The art world is drowning in fabulous work. It will be my greatest regret to not have seen more of the creations out there. How would it ever be possible to see the majority with such short lifespans and questionable means? Thankfully, the GoogleArt Project is helping to bring exhibits into homes via the internet. Although, here in the United States, internet will be an exclusive of the wealthy as prices keep rising beyond affordability. So much for helping small businesses and education for children!
Anyway, that’s a whole other article waiting happen. Let’s have a look at the art, and save the political discourse for another entry.
5. Redhead by Todd White
This one is on here for my ego. White’s painting came to my attention several years ago while I was searching for a profile picture to post on Facebook, one that wasn’t a selfie, or author headshot, but expressed who I am and what I look like in a more artistic frame. Thus, Redhead was found. Yup. I do feel like this captures a lot of my essence, even if the eyes are green and not blue. The attitude is all there. A plus is the use of bold colors that frame the red hair of the subject. It’s sort of cartoony, without being animation. The texture add to the stance and mood.
2. A Scout is Helpful by Norman Rockwell
Painted in 1939, this image depicts a young girl in the arms of a handsome youth wearing a scout’s uniform. It’s very apple pie! You see the focus on the boy’s face, the adoration in hers. This is the moment that a man in a uniform becomes everything to her. What cis female doesn’t have heart palps at a handsome man in a uniform? For that time period, this was especially so. It evokes the war era through use of a natural disaster, uniforms, and the helpless girl trope. But it’s still an amazing piece, both historically and by execution. I was privileged to have seen it in person at the Norman Rockwell Museum a few years ago. This work was done for Boys Life and The Boy Scouts of America. There’s a lot to unpack in this idealized aryan scene from pre-war, isolationist, German sympathetic America.
3. The Book of Romance by Norman Rockwell
I also saw this piece in person at the same time as the above. They were hung near each other in the downstairs gallery. This is a somber piece, more adult, and less urgent. The romance, perhaps, has matured. It felt rather Dickensian. The old man in the foreground is reading away while the young folks appear to be intimately engaged in the upper right. Or is she getting harassed? Interesting ideas abound in light of history and current topics. This is another oil, deftly executed. You could see the cracking, the brush strokes. I want this for my library wall! First I need the library.
4. Evening Mood by William-Adolphe Bouguereau
What an epic piece! The colors are romantic. The subject fantastical and gorgeous. It’s ecstasy. It’s exactly how I feel in my heart looking at the evening, at the gloaming. Bouguereau is my absolute favorite painter. I will light up at his mention. His subjects were almost always young women, which is pretty typical for art in general. Nudes, are not typical for him, however. His genre is on the pastoral side, French country. I’ve not been able to see one of these up close, but it’s on my bucket list. This one would be my preference. I might even cry at its presence.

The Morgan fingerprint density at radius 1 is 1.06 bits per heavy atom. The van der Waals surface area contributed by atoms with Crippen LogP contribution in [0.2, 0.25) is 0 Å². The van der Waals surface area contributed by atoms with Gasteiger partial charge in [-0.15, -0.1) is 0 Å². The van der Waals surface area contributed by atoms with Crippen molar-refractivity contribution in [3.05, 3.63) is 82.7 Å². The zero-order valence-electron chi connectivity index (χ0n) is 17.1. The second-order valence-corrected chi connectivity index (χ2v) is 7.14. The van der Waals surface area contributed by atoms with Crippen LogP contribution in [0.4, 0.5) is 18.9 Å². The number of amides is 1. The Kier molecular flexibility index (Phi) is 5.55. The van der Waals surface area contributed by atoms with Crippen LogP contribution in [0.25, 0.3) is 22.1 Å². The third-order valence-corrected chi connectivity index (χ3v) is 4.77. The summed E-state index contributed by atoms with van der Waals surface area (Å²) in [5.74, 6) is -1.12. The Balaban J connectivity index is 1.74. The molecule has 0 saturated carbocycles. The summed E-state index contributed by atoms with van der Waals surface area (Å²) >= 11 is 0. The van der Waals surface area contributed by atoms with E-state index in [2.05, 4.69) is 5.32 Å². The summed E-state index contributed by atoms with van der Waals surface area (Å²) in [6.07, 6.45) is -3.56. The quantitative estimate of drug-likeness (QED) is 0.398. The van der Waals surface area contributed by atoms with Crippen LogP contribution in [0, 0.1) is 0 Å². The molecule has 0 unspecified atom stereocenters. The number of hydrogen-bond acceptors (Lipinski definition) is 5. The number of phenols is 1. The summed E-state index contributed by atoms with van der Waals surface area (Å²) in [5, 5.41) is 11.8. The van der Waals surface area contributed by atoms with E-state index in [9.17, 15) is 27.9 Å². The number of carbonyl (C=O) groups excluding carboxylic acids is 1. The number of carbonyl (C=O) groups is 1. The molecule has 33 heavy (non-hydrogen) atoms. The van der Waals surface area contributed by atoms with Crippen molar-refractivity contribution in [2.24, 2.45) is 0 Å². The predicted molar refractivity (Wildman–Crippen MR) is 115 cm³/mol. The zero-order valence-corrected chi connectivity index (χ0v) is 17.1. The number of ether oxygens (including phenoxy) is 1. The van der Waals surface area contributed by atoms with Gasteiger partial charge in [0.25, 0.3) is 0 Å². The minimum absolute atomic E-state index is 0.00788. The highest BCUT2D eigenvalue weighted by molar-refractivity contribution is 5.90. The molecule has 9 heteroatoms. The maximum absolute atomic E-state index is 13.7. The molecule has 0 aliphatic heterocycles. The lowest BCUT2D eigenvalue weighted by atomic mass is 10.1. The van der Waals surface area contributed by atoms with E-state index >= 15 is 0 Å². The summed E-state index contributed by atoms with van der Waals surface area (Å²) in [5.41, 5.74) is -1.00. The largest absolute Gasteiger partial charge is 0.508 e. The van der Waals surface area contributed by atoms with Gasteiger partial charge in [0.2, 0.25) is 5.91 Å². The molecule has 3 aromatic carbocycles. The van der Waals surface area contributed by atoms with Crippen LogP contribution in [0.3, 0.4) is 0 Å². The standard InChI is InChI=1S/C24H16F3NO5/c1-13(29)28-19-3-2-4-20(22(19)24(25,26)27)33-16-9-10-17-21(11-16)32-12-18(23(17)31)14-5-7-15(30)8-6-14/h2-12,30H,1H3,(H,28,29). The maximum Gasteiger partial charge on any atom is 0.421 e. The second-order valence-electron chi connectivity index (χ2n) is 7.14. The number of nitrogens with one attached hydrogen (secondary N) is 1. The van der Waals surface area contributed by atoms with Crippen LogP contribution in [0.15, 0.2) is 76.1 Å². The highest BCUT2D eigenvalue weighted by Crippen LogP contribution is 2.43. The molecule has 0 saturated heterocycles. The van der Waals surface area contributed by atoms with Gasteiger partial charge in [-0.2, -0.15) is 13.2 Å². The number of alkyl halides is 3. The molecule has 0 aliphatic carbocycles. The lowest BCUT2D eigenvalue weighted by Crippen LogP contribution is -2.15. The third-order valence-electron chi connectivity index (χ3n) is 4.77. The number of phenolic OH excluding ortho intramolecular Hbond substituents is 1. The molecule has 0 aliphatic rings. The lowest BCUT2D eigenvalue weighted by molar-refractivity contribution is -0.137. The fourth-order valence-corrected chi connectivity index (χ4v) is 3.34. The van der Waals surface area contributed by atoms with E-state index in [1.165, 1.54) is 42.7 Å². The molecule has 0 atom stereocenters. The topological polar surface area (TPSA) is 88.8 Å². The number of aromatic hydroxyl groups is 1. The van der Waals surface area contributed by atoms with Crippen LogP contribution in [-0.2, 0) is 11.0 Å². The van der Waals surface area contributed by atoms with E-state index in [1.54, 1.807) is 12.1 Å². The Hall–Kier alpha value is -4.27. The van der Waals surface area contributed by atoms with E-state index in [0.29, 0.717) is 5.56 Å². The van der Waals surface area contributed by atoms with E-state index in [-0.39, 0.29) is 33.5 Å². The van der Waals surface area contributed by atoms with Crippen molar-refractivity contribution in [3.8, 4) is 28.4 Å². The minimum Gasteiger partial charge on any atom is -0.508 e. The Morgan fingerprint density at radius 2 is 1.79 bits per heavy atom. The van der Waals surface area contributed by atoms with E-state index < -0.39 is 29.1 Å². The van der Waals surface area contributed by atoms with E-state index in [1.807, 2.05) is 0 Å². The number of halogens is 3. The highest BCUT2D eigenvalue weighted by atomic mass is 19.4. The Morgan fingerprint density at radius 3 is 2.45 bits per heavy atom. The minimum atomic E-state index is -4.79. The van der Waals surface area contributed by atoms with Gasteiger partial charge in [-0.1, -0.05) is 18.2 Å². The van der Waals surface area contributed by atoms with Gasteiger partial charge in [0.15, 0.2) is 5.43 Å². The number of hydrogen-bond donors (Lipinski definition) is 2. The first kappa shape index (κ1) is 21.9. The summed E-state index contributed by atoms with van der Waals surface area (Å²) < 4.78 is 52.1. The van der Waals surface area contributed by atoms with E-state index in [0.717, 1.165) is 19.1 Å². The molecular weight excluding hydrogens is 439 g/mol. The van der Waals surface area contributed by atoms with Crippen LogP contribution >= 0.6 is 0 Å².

1. Starry Night by Vincent Van Gogh
I know. I know. How typical that a popular name artist and one of his most popular works is on your list. But, hear me out. Everything about this is personally special to me. Van Gogh suffered for his art and was not celebrated in his lifetime. My fellow ginger died thinking he was a failure. His work inexplicably did not sell. To boot, our beloved genius’s affections went unrequited, no doubt due to his volatility from being sidelined. His anxiety and depression manifested in dangerous actions. I can relate to him on many levels. It’s merely my hope at this time, my goal even, that I’d have the same level of genius in writing as he did in painting. Further ties, beyond red hair and professional life, are the blue tones, the moon, stars, and the night over a scenic village in the hills. I’ve stood gazing at the moon many a night. I even took a shot at painting a scene (link). All of what ties my favor to this image can be found in The Trailokya Trilogy, and an intersect with my favorite movie: What Dreams May Come (1998) (link). In all honesty, that’s what the point of art is: to connect with other humans. It is there to engage your emotions and thoughts.
Dance Me To The End Of Love by Jack Vettriano
Let’s just look at it—in its simplicity. A dream. 1998. Painted after a Cohen song. Now, let the intertext play…it’s even better if you know his other work.
Not listed in this favorites list are animation pieces, because I could write a whole load about them: Mary Blair and Disney, Friz Frieling, and so on. So, let’s save those beauties for another time…
If you loved this article, subscribe to the blog to get more. Donate by buying a book.